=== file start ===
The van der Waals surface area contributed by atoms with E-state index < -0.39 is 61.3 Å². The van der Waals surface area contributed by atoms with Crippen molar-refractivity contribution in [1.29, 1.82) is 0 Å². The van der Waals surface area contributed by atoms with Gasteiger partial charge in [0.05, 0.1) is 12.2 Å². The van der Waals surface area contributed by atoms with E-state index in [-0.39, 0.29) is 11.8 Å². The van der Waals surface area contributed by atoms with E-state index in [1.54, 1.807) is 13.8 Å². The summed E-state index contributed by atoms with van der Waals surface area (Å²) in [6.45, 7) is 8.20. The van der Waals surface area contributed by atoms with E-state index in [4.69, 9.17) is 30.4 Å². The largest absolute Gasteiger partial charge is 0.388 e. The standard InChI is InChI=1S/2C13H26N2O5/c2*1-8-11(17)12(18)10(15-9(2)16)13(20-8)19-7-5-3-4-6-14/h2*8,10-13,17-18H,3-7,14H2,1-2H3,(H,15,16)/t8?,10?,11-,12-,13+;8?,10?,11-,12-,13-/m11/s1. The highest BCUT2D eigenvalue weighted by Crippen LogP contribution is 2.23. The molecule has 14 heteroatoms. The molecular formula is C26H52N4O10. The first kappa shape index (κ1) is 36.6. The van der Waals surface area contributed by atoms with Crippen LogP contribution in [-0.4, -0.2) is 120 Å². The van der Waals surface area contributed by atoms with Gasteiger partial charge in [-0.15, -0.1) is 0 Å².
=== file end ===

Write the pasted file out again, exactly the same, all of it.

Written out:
The van der Waals surface area contributed by atoms with E-state index < -0.39 is 61.3 Å². The van der Waals surface area contributed by atoms with Crippen molar-refractivity contribution in [1.29, 1.82) is 0 Å². The van der Waals surface area contributed by atoms with Gasteiger partial charge in [0.05, 0.1) is 12.2 Å². The van der Waals surface area contributed by atoms with E-state index in [-0.39, 0.29) is 11.8 Å². The van der Waals surface area contributed by atoms with E-state index in [1.54, 1.807) is 13.8 Å². The summed E-state index contributed by atoms with van der Waals surface area (Å²) in [6.45, 7) is 8.20. The van der Waals surface area contributed by atoms with E-state index in [4.69, 9.17) is 30.4 Å². The largest absolute Gasteiger partial charge is 0.388 e. The standard InChI is InChI=1S/2C13H26N2O5/c2*1-8-11(17)12(18)10(15-9(2)16)13(20-8)19-7-5-3-4-6-14/h2*8,10-13,17-18H,3-7,14H2,1-2H3,(H,15,16)/t8?,10?,11-,12-,13+;8?,10?,11-,12-,13-/m11/s1. The highest BCUT2D eigenvalue weighted by Crippen LogP contribution is 2.23. The molecule has 14 heteroatoms. The molecular formula is C26H52N4O10. The first kappa shape index (κ1) is 36.6. The van der Waals surface area contributed by atoms with Crippen LogP contribution in [-0.4, -0.2) is 120 Å². The van der Waals surface area contributed by atoms with Gasteiger partial charge in [-0.15, -0.1) is 0 Å².